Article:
Hitting Slow Pitch - A Drill

slow pitch drillsHitting Slow Pitch - A One-Person Drill
 
Two words...  Bat Speed.  In hitting slow pitch softballs, the speed of the bat is crucial for generating ball speed after impact with the bat.  There are some training devices out there advertising to increase bat speed.  I prefer to stick with a few basics because there are many different variables that can affect bat speed.  Also, some of these devices may not train you for the game situation of hitting slow pitch, such as muscle memory for swing technique, a proper and comfortable stance, proper swing through and follow-through.  I have trained with the Demarini Chute Speed trainer and yes it helps, but I have also noticed that my swing is choppy coming through the strike zone.  I still use the Demarini Chute Speed trainer for a few warm up swings, but I do not use it as Demarini advertises.

A method that is often used incorrectly is the weighted bat. When using this tool to enhance strength for slow pitch hitting, I believe it is important to maintain your game swing. What I mean by this, is that your swing should generally not change even though the weight of the bat is increased.

So, how do we do accomplish this?  Easy, use a bat that is only 2 ounces heavier than the standard bat that you are using and make sure it is the same length (34-inch is pretty standard is slow pitch).  If you are swinging and the weighted bat is making your swing slower with an awkward motion, you are probably swinging a bat that is too heavy.

I like the following training regimen because I have limited time for training.  Probably just like you, I have a regular job and a family that I like to spend time with.  If you have more time, feel free to train more frequently and longer.  I just like this because it is quick and easy.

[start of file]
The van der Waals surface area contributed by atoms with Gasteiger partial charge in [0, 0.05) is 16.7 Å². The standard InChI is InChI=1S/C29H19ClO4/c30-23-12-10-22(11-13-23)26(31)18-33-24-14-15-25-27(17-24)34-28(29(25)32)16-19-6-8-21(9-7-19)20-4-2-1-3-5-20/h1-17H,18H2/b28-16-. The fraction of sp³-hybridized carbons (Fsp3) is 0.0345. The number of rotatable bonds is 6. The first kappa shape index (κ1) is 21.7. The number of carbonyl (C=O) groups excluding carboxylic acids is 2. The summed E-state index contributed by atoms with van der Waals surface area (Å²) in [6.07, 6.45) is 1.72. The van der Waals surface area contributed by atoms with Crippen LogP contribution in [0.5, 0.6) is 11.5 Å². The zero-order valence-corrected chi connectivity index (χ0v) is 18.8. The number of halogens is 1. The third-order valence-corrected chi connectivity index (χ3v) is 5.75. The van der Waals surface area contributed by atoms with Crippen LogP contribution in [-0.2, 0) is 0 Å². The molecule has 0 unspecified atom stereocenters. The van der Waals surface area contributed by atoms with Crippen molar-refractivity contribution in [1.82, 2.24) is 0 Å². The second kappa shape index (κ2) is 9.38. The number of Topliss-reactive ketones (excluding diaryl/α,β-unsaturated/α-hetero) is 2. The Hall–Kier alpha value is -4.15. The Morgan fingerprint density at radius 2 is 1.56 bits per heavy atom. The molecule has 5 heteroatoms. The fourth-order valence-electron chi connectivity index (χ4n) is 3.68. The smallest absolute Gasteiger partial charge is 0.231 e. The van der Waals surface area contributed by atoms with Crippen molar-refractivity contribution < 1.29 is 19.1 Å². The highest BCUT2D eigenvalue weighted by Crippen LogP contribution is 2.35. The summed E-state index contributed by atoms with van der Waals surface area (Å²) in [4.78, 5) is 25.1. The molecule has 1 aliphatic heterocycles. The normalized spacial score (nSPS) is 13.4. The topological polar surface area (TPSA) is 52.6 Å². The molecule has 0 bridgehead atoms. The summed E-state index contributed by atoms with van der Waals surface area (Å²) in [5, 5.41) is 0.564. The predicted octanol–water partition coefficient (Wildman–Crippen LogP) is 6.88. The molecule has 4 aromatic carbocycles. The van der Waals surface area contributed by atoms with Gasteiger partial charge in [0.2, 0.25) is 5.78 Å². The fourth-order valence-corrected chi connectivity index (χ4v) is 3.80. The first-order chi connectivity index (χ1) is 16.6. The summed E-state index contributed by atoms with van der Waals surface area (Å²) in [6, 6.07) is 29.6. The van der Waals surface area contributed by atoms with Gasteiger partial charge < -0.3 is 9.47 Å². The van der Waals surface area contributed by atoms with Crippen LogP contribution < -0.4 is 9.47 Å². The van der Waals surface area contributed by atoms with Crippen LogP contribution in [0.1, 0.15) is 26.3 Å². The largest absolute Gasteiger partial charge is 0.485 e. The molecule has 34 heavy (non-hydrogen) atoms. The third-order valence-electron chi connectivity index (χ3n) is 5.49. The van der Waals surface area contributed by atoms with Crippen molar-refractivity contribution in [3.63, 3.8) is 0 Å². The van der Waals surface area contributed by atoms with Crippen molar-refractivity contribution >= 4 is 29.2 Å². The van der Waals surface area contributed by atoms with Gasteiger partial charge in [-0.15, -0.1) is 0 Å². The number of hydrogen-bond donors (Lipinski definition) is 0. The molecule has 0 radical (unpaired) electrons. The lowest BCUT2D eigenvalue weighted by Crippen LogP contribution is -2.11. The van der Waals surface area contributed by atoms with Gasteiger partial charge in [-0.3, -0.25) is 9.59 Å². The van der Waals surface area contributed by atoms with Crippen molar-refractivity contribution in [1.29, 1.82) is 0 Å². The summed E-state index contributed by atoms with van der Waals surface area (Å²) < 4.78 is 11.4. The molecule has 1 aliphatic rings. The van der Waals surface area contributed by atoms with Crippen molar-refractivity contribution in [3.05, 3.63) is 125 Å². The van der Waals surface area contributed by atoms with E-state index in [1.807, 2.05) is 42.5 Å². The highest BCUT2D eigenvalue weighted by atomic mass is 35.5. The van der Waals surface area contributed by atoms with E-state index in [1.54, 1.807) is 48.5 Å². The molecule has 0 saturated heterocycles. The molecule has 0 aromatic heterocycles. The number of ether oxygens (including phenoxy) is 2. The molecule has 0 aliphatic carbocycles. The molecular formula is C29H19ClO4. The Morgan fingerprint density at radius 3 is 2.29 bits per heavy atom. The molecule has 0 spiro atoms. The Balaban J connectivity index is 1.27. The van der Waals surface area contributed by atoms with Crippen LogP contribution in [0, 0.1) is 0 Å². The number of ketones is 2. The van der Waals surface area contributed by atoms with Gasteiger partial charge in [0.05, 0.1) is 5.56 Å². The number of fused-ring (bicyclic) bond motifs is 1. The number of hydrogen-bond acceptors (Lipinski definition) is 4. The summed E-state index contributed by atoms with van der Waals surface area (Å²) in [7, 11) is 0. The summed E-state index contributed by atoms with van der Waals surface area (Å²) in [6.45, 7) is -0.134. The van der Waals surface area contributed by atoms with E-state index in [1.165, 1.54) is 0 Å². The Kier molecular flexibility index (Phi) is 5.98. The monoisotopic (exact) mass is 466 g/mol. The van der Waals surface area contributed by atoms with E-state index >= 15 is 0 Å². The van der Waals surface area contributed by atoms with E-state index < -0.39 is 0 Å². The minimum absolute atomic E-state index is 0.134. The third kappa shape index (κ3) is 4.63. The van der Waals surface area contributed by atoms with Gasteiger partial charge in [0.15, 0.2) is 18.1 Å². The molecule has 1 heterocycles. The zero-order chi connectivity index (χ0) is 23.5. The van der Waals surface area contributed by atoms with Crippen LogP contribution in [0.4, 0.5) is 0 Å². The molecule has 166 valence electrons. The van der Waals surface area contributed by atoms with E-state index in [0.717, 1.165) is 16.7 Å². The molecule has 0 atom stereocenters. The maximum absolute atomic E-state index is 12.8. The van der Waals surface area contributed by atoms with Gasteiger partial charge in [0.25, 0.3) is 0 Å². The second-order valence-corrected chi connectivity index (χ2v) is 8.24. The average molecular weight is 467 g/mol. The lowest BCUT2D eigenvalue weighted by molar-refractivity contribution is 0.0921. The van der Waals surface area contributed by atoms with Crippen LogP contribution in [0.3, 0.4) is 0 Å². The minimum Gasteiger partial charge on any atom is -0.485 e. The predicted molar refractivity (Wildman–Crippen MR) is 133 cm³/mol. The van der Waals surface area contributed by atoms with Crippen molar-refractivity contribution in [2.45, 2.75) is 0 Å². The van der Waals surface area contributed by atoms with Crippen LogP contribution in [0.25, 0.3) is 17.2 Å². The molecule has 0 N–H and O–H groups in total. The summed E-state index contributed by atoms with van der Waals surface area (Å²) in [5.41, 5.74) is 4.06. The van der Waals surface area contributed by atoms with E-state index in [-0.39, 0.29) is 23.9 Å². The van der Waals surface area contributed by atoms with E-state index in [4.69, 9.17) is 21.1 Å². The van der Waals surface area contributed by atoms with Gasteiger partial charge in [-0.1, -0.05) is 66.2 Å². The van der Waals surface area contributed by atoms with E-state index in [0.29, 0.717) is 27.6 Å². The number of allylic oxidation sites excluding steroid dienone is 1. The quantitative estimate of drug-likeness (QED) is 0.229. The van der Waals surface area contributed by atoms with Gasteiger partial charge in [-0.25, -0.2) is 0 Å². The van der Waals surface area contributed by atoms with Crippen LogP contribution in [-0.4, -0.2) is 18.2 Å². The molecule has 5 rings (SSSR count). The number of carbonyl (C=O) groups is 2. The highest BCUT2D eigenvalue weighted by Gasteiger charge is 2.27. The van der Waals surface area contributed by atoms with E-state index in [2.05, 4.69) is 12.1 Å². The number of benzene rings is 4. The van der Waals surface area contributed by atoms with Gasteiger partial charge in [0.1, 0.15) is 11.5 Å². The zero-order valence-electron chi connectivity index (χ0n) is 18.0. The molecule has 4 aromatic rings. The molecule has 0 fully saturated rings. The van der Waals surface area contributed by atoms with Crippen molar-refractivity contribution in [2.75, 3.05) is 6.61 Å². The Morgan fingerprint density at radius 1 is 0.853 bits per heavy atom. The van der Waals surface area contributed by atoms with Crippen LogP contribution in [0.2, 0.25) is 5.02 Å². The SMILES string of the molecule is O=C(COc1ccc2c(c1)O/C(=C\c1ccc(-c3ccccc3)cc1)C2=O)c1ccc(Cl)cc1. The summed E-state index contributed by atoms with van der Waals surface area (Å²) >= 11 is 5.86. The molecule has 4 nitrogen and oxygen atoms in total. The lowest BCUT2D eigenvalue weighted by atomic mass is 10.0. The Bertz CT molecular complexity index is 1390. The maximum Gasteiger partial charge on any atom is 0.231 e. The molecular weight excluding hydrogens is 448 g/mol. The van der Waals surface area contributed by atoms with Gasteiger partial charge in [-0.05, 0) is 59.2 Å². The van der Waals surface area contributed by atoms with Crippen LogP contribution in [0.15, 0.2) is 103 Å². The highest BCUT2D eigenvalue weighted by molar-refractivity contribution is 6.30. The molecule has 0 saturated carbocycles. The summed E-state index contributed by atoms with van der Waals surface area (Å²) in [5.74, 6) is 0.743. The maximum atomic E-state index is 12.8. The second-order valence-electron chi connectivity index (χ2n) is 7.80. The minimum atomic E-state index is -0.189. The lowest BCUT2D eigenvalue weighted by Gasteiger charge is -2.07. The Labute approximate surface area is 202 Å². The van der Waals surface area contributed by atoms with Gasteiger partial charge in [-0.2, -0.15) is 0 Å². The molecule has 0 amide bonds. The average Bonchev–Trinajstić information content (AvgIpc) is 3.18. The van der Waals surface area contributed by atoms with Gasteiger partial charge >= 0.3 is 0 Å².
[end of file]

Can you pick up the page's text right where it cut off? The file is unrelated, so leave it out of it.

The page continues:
softball chickTools I use:
- Heavier Bat, 28 ounce old Demarini bat (I use a 26 ounce Demarini in the game)
- Batting Tee (a cheap one works fine, they are pretty durable)
- Balls (you only need 1 or 2, but more is fine)
- Demarini Chute Speed Trainer (not required)
- Jugs Pop Up Screen (not required if you want to hit into the field and retrieve balls)

1. I put up my Jugs Pop Up Screen, which takes about 60 seconds (literally).

2. I gently swing the bat a few times through my full range of motion to loosen up muscles.

3. I slip on the Demarini Chute Speed Trainer and take about 10 swings with it, chute fully open.  (I don't use the little velcro strap because it takes too much time.)

4. I set up my batting tee in front of the Jugs Pop Up Screen, put a ball on it and start crushing!  (Note: I put my heavy bat/gear bag on the front of the Jugs Pop Up Screen because the weight/speed of the softballs tend to knock it over otherwise.)

5. I spend about 10 or 15 minutes just hitting soft balls into the Jugs Pop Up Screen.  I generally do this during my lunch hour in the parking lot.  Yes, I probably look like an absolute "tool" doing this exercise in our parking lot, but boy does it feel good to get out from behind the desk and blow off some steam!  Plus, it might actually help me hit better, and it is more activity than the other guys in the office do in a year, so I feel good about doing it.

Again, I do not use the 28 ounce slow pitch bat in game situations (or even batting practice). If I use the 28 ounce bat, my reaction time will be the same but my bat speed will be slower at game time.  I stick with my lighter 26 ounce Demarini bat for the games.

Don't forget to review our other drills - Slow Pitch Hitting Drills #1, #2 and #3 (click to view)>>

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